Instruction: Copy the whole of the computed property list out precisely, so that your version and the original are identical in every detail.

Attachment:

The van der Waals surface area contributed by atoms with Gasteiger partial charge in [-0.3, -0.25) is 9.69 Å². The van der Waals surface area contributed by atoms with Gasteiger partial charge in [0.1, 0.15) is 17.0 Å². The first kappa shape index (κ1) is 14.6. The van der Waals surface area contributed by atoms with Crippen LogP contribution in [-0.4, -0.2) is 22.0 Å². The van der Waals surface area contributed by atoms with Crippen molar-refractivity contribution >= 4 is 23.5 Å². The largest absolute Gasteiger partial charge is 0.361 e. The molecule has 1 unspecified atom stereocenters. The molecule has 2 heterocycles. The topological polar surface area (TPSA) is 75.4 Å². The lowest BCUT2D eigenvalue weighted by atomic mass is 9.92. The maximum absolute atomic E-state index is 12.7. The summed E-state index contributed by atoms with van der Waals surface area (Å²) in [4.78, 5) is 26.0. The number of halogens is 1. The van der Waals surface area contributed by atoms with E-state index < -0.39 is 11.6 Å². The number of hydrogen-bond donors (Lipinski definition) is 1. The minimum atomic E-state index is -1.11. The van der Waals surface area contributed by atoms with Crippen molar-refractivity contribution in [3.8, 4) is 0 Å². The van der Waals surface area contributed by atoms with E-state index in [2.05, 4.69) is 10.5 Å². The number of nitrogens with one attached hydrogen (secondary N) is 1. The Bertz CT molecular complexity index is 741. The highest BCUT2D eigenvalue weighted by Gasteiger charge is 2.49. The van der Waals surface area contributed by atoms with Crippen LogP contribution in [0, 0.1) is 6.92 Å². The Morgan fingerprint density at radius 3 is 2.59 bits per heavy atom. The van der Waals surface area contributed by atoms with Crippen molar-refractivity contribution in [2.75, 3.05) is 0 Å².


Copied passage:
The van der Waals surface area contributed by atoms with Gasteiger partial charge in [-0.3, -0.25) is 9.69 Å². The van der Waals surface area contributed by atoms with Gasteiger partial charge in [0.1, 0.15) is 17.0 Å². The first kappa shape index (κ1) is 14.6. The van der Waals surface area contributed by atoms with Crippen LogP contribution in [-0.4, -0.2) is 22.0 Å². The van der Waals surface area contributed by atoms with Crippen molar-refractivity contribution >= 4 is 23.5 Å². The largest absolute Gasteiger partial charge is 0.361 e. The molecule has 1 unspecified atom stereocenters. The molecule has 2 heterocycles. The topological polar surface area (TPSA) is 75.4 Å². The lowest BCUT2D eigenvalue weighted by atomic mass is 9.92. The maximum absolute atomic E-state index is 12.7. The summed E-state index contributed by atoms with van der Waals surface area (Å²) in [4.78, 5) is 26.0. The number of halogens is 1. The van der Waals surface area contributed by atoms with E-state index < -0.39 is 11.6 Å². The number of hydrogen-bond donors (Lipinski definition) is 1. The minimum atomic E-state index is -1.11. The van der Waals surface area contributed by atoms with Crippen molar-refractivity contribution in [3.8, 4) is 0 Å². The van der Waals surface area contributed by atoms with E-state index in [2.05, 4.69) is 10.5 Å². The number of nitrogens with one attached hydrogen (secondary N) is 1. The Bertz CT molecular complexity index is 741. The highest BCUT2D eigenvalue weighted by Gasteiger charge is 2.49. The van der Waals surface area contributed by atoms with Crippen LogP contribution in [0, 0.1) is 6.92 Å². The Morgan fingerprint density at radius 3 is 2.59 bits per heavy atom. The van der Waals surface area contributed by atoms with Crippen molar-refractivity contribution in [2.75, 3.05) is 0 Å².